Showcase Your Products

Your products are the main attraction of your ecommerce website, so you should showcase them in the best possible way. Products need to be displayed in a way that can capture your visitors’ attention, interest, and desire to generate action (the AIDA model). Here are some important considerations for showcasing products:

  1. Use High-Quality and Relevant Images

    Images are the first thing that your visitors see when they browse your ecommerce website. Images can convey a lot of information and emotion about your products, and they can influence your visitors’ perception and decision. Naturally, you should use high-quality and relevant images that can showcase your products in the best possible way (we have a guide on taking great product photos here). Use clear and sharp images that can highlight the features and details of your products, ideally with images that can show your products in different angles, perspectives, and contexts. For example, you can use images that can show your products in use, in comparison, or in action.

  2. Provide Detailed and Accurate Product Descriptions

    Product descriptions are the second thing that your visitors see when they click on your products. Product descriptions can provide more information and value about your products, and they can persuade your visitors to buy your products. Therefore, you should provide detailed and accurate product descriptions that can showcase your products in the best possible way (we have a guide on writing product descriptions here). You should use clear and concise language that can describe your products’ features, benefits, and specifications. You should also use keywords and phrases that can match your visitors’ search intent and expectations. For example, you can use keywords and phrases that can highlight your products’ uniqueness, quality, or value proposition.

  3. Include Social Proof and Trust Signals

    Social proof and trust signals are the third thing that your visitors see when they scroll down your product pages. These can provide more credibility and trustworthiness about your products, and they can influence your visitors’ confidence and decision. A product with 5 reviews is 270% more likely to be purchased than one with no reviews. You should use elements such as customer reviews, ratings, testimonials, and trust badges that can show your products’ popularity, customers’ satisfaction with them, the security of your website and any other recognitions of the quality of your products and service.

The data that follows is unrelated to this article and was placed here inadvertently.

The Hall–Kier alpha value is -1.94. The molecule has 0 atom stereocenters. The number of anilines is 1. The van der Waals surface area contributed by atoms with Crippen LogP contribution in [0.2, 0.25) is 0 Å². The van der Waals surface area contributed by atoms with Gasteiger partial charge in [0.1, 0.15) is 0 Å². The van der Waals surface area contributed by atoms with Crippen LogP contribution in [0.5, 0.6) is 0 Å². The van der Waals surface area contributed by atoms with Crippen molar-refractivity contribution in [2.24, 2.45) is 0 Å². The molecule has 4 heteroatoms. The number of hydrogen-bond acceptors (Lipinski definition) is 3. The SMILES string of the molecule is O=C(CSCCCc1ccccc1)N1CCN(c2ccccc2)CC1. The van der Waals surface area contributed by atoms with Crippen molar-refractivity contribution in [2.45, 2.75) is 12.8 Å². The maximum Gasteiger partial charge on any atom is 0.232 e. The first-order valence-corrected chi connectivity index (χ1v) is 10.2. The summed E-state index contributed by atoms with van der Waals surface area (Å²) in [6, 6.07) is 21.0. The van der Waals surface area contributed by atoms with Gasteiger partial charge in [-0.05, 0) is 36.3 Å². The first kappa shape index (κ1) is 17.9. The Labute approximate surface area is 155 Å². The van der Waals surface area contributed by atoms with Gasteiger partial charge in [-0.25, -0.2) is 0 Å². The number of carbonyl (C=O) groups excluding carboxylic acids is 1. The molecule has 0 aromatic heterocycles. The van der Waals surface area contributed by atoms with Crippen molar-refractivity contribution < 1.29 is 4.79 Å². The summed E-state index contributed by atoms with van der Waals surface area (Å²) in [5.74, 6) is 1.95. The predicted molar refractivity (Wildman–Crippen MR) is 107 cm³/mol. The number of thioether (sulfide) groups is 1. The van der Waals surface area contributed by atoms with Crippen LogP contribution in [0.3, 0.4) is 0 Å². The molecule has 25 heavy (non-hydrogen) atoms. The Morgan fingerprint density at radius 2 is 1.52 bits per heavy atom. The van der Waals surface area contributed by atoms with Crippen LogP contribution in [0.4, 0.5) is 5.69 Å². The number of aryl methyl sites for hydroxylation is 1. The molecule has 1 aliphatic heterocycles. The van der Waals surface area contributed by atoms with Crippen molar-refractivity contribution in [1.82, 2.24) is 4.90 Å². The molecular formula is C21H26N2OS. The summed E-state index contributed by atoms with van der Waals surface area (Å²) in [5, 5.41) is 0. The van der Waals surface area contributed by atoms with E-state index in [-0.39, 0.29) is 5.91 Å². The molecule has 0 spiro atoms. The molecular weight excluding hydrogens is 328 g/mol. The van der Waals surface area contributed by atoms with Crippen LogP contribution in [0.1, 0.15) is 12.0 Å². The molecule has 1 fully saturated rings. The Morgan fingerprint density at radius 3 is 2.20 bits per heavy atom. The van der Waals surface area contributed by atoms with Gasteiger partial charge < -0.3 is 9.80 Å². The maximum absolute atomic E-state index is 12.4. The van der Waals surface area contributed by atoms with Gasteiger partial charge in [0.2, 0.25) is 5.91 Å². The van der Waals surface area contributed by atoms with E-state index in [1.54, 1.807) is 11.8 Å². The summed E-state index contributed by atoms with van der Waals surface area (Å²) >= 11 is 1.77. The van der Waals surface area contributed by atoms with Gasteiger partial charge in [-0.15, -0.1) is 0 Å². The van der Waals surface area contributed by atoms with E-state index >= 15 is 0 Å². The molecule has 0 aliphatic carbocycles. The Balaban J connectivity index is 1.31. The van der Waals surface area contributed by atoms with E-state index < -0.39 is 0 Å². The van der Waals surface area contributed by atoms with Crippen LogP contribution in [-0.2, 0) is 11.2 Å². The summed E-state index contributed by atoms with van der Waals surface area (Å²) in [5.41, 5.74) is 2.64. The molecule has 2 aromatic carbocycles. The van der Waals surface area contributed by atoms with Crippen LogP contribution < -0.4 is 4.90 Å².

4. Add Call-to-Action Buttons and Urgency Triggers

    Call-to-action buttons and urgency triggers are the fourth thing that your visitors see when they are ready to buy your products. You should use buttons with words such as “Buy Now”, “Add to Cart”, or “Checkout” that encourage your visitors to take action and are recognised as typical buttons on an ecommerce site. To encourage customers to act now, you can use triggers such as discounts, offers, countdowns, or stock levels that create a sense of urgency, scarcity, or exclusivity for your products.

Streamline Your Checkout Process

Your checkout process is the final step of your ecommerce website design. It is where your visitors become your customers, so it’s important that it is fast, easy, and secure. Minimising the number of steps, fields, and clicks required to complete a purchase is important, whilst offering multiple payment options, such as credit cards, PayPal, Apple Pay, and Google Pay can improve conversion rates. We have a great guide to developing a good checkout flow here.